But God has already crafted the big picture ...

13 You made all the delicate, inner parts of my body
    and knit me together in my mother’s womb.
14 Thank you for making me so wonderfully complex!
    Your workmanship is marvelous—how well I know it.
15 You watched me as I was being formed in utter seclusion,
    as I was woven together in the dark of the womb.
16 You saw me before I was born.
    Every day of my life was recorded in your book.
Every moment was laid out
    before a single day had passed.
Psalm 139:13-16 

What might God's plan for you involve?

"For I know the plans I have for you,” says the Lord. “They are plans for good and not for disaster, to give you a future and a hope," Jeremiah 29:11.

When the Master Architect offers that kind of blueprint, you may want to consider handing back the pencil.


Monday, May 14, 2012

What a rotten tomato and a bad thought have in common ...

"What is that smell?!" you ask, then almost get knocked over from the odor as you pull open the refrigerator door.

The tomatoes are fuzzy, the meat is brown, the lettuce has become an incubator for some unknown growth, and the leftovers have changed color.

It's time to clean out your refrigerator!

That scene has happened to many of us. We pick up food items we intend to eat, then stuff them in the fridge and either forget about them, or take too long getting to them. Their freshness fades and they ruin. We need to get rid of them or we'll make ourselves sick eating them.

The same goes for some of our thoughts. Sometimes we find ourselves as adults with a lot of immature thoughts and thought patterns still stuffed in our brains. As Christians, we need to change the way we think! We need to clean the clutter from our minds and replace it with fresh, healthy thoughts and attitudes. The Apostle Paul commented about this need:

"Instead, let the Spirit renew your thoughts and attitudes," Ephesians 4:23.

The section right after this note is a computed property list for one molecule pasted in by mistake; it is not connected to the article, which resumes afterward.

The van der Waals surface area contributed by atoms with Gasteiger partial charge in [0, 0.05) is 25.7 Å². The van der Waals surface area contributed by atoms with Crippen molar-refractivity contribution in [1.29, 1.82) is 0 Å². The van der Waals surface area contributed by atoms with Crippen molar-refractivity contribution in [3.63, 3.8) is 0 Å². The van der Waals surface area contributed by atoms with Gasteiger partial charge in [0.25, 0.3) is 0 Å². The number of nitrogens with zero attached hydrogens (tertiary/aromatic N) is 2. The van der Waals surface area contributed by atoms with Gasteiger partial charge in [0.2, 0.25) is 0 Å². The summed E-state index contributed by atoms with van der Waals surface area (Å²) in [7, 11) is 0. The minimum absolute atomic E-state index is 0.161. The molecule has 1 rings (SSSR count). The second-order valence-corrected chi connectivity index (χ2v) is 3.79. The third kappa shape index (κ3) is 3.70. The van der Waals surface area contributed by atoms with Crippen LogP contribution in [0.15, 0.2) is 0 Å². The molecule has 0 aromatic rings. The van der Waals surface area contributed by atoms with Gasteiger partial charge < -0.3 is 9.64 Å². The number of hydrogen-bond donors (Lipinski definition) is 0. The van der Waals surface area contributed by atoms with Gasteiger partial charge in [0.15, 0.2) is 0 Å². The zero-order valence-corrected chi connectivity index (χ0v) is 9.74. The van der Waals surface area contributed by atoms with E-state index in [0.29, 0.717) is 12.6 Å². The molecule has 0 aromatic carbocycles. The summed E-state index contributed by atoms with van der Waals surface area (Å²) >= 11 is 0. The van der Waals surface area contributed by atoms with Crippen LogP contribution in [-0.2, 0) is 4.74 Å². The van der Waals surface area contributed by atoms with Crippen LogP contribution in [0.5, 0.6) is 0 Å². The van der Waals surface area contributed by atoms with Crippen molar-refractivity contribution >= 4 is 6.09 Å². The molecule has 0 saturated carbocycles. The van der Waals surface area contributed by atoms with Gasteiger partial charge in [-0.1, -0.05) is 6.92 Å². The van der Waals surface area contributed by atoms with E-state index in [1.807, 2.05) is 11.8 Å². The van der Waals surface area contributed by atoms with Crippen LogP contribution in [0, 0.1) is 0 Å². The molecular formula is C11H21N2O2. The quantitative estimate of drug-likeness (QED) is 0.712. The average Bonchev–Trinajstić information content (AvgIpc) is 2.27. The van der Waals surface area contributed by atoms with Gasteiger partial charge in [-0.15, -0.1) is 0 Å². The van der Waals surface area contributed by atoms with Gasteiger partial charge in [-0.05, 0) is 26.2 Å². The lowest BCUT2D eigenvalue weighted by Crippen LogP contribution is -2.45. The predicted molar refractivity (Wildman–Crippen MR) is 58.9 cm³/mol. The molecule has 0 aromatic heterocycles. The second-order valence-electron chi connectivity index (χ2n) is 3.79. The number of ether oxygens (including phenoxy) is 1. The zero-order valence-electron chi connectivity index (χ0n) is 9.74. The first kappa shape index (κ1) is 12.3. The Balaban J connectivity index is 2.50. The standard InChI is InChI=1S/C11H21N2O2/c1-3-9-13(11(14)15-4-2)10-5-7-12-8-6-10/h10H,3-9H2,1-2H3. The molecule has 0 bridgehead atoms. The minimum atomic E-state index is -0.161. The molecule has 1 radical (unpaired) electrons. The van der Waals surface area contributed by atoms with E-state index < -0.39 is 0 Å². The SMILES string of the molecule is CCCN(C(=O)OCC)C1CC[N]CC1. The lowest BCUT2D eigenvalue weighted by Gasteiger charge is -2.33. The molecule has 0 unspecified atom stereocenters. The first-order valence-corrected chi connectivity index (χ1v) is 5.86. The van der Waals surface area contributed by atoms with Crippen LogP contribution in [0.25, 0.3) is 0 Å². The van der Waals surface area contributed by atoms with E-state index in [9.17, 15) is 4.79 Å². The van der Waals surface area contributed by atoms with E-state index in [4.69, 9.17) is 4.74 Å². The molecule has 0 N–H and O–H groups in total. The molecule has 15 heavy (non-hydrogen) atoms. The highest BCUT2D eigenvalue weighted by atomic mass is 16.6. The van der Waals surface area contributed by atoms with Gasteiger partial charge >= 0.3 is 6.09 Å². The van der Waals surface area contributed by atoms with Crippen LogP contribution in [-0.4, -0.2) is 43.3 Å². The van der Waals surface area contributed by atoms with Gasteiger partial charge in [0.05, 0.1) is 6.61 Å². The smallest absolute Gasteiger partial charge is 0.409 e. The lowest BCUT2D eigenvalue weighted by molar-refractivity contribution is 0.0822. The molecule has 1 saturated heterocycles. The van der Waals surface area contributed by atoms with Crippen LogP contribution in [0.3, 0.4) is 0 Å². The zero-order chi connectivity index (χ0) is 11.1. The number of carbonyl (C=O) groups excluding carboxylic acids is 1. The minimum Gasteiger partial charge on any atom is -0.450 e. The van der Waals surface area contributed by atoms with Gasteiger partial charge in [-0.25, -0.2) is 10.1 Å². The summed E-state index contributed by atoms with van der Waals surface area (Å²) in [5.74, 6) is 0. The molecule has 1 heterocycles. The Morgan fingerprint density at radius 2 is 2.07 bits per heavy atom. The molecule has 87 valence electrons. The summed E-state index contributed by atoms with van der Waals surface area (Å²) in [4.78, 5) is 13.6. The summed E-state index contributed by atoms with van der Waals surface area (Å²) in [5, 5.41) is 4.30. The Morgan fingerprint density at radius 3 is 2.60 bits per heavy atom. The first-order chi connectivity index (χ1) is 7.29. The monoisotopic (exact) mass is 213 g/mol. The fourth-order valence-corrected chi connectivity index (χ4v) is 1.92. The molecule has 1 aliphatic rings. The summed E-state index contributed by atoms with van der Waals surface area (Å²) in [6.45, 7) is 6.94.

"Since you have been raised to new life with Christ, set your sights on the realities of heaven, where Christ sits in the place of honor at God’s right hand. Think about the things of heaven, not the things of earth. For you died to this life, and your real life is hidden with Christ in God," Colossians 3:1-3.

"And now, dear brothers and sisters, one final thing. Fix your thoughts on what is true, and honorable, and right, and pure, and lovely, and admirable. Think about things that are excellent and worthy of praise," Philippians 4:8.

Have you yielded to the Spirit and allowed Him to renew your thoughts and attitudes? Or is there still some stinkin' thinkin' that needs to be cleaned out of your life?


Sunday, May 13, 2012

Only a mom would keep this ...

Stored away in a box in a garage in Arizona is a necklace.

It's not a diamond necklace. There's no gold or silver in this necklace. No precious gems.

In fact, this necklace is a string. Strung upon the string are hand-rolled clay balls interspersed by rolled up Christmas wrapping paper.

This necklace was an art project I made at school in the fifth grade, and gave to my mom for Mother's Day. I have it because, when my mom died long ago, it was one of the personal items she still possessed.

As simple as that necklace is, it meant a lot to my mom because it was an expression of love from me to her.

Moms cherish those moments.

And we cherish those kinds of moms.

Happy Mother's Day to all the moms out there!


Saturday, May 5, 2012

A few good titles to grow by this summer ...

Summer is almost here!

For some reason, we think of summer as a time of indulgence. The good weather beckons us to get outdoors and have some fun. We tend to think of the next few months as an acceptable time to turn inward and do what we want.

What if we tweaked that just a little?

What if we set as an objective to actually grow spiritually during the summer?

It can be done, even from a favorite beach or under the shade of a tree. That is, if you're up for some good reading over the summer months.

Here are a few titles from some of the book reviews I've posted that could serve for some beneficial reading over the summer:

1. "With" by Skye Jethani (published by Thomas Nelson). This is a great book to start with. We speak often of doing things for God, but He's much more interested in what we do "with" Him!